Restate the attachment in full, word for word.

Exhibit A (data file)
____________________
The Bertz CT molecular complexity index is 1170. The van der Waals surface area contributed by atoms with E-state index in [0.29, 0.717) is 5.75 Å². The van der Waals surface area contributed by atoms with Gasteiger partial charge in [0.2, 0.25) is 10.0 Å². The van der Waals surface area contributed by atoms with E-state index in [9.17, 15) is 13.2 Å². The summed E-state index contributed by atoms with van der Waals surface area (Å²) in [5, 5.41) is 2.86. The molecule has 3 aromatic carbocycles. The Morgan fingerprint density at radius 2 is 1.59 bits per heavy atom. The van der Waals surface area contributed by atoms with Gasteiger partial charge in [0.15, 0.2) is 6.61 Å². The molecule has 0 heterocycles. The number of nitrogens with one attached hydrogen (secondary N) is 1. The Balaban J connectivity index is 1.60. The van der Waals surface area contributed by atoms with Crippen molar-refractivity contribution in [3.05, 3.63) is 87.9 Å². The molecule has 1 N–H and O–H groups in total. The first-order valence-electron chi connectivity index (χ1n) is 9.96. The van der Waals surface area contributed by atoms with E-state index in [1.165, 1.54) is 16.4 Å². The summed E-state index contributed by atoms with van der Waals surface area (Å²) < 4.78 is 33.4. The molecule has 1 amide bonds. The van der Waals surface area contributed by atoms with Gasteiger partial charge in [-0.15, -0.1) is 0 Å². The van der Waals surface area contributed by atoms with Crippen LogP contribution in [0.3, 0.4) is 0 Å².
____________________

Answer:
The Bertz CT molecular complexity index is 1170. The van der Waals surface area contributed by atoms with E-state index in [0.29, 0.717) is 5.75 Å². The van der Waals surface area contributed by atoms with Gasteiger partial charge in [0.2, 0.25) is 10.0 Å². The van der Waals surface area contributed by atoms with E-state index in [9.17, 15) is 13.2 Å². The summed E-state index contributed by atoms with van der Waals surface area (Å²) in [5, 5.41) is 2.86. The molecule has 3 aromatic carbocycles. The Morgan fingerprint density at radius 2 is 1.59 bits per heavy atom. The van der Waals surface area contributed by atoms with Gasteiger partial charge in [0.15, 0.2) is 6.61 Å². The molecule has 0 heterocycles. The number of nitrogens with one attached hydrogen (secondary N) is 1. The Balaban J connectivity index is 1.60. The van der Waals surface area contributed by atoms with Crippen molar-refractivity contribution in [3.05, 3.63) is 87.9 Å². The molecule has 1 N–H and O–H groups in total. The first-order valence-electron chi connectivity index (χ1n) is 9.96. The van der Waals surface area contributed by atoms with E-state index in [1.165, 1.54) is 16.4 Å². The summed E-state index contributed by atoms with van der Waals surface area (Å²) < 4.78 is 33.4. The molecule has 1 amide bonds. The van der Waals surface area contributed by atoms with Gasteiger partial charge in [-0.15, -0.1) is 0 Å². The van der Waals surface area contributed by atoms with Crippen LogP contribution in [0.3, 0.4) is 0 Å².